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Learning to drive: What you need to know

So, you’ve decided to learn to drive. Exciting times — pass your test and you’ll have the open road just a key away, and no need to sit on buses crammed to the doors with people who don’t appear to have showered in weeks.

It’s not quite as simple as a multiple-choice General Studies GCSE exam to pass, though. You’ll need to have someone to teach you — be it a trusted friend or an approved instructor — and gain the skills to drive independently and safely.

Looking to get behind the wheel? Read through this handy guide for everything you need to know about learning to drive.

Can I learn to drive during lockdown?

You can still learn to drive across the UK during lockdown, but the level of restriction depends largely on the area you’re in.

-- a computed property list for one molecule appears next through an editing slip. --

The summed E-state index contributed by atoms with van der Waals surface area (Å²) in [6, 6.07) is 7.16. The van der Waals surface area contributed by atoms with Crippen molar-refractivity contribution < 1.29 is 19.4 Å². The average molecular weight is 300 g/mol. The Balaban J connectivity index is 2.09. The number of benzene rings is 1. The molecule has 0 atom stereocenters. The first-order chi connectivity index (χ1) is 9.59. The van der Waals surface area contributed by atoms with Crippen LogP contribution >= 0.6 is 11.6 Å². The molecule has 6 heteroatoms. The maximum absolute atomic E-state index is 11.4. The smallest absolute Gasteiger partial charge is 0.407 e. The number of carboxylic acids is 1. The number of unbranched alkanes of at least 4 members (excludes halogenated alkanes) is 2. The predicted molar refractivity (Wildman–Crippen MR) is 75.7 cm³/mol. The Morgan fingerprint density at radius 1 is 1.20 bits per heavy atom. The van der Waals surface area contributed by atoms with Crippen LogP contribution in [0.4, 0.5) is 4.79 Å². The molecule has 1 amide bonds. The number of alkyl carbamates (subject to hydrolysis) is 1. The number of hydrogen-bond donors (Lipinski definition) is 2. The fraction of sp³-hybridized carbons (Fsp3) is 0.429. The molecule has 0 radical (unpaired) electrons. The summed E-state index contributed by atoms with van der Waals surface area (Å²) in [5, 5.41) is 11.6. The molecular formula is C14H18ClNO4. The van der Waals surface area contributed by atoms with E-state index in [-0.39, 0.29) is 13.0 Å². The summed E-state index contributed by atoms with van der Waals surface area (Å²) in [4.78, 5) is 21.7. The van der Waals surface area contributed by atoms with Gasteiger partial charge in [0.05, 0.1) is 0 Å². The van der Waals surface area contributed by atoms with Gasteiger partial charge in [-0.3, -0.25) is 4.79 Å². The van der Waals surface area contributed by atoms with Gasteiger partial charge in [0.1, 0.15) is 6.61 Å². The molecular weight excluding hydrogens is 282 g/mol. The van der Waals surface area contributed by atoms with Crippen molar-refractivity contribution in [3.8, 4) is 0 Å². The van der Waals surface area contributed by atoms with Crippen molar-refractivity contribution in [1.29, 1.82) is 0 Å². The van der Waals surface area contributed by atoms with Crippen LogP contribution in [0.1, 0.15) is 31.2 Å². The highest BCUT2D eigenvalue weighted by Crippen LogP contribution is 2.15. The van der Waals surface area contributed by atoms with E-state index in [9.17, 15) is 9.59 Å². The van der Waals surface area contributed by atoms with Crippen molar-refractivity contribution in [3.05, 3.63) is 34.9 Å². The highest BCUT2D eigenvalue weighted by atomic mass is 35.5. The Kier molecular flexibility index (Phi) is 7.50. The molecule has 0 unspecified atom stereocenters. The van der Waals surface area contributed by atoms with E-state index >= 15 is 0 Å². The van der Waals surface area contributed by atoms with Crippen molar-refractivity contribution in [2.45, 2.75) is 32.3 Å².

Under current lockdown restrictions in England, you’re only able to learn to drive if it’s with a member of your household or support bubble. It must also be to travel for essential reasons — like heading to work, taking the kids to school or driving yourself to university.

For Scotland, driving lessons are allowed in areas in protection level 3 (Currently the Shetland Islands and Western Isles) otherwise it’s the same as English restrictions.

For Wales, you’re only allowed to learn to drive with someone from your household during an essential journey. It’s the same in Northern Ireland, too.